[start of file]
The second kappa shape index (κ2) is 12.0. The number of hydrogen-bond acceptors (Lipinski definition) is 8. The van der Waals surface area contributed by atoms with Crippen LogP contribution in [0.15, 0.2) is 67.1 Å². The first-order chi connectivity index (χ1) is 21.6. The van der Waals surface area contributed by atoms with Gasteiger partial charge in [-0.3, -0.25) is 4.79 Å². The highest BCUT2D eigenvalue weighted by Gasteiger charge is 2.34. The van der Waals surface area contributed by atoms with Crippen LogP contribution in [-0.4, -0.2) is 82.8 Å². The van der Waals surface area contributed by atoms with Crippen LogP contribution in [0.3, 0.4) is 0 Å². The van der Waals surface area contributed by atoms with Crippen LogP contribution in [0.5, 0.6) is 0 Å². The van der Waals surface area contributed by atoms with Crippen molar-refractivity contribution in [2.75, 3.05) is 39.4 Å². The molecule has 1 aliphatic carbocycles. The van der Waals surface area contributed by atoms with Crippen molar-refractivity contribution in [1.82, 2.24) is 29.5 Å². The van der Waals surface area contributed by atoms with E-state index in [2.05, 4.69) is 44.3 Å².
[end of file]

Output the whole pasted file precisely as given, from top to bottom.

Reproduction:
The second kappa shape index (κ2) is 12.0. The number of hydrogen-bond acceptors (Lipinski definition) is 8. The van der Waals surface area contributed by atoms with Crippen LogP contribution in [0.15, 0.2) is 67.1 Å². The first-order chi connectivity index (χ1) is 21.6. The van der Waals surface area contributed by atoms with Gasteiger partial charge in [-0.3, -0.25) is 4.79 Å². The highest BCUT2D eigenvalue weighted by Gasteiger charge is 2.34. The van der Waals surface area contributed by atoms with Crippen LogP contribution in [-0.4, -0.2) is 82.8 Å². The van der Waals surface area contributed by atoms with Crippen LogP contribution in [0.3, 0.4) is 0 Å². The van der Waals surface area contributed by atoms with Crippen LogP contribution in [0.5, 0.6) is 0 Å². The van der Waals surface area contributed by atoms with Crippen molar-refractivity contribution in [2.75, 3.05) is 39.4 Å². The molecule has 1 aliphatic carbocycles. The van der Waals surface area contributed by atoms with Crippen molar-refractivity contribution in [1.82, 2.24) is 29.5 Å². The van der Waals surface area contributed by atoms with E-state index in [2.05, 4.69) is 44.3 Å².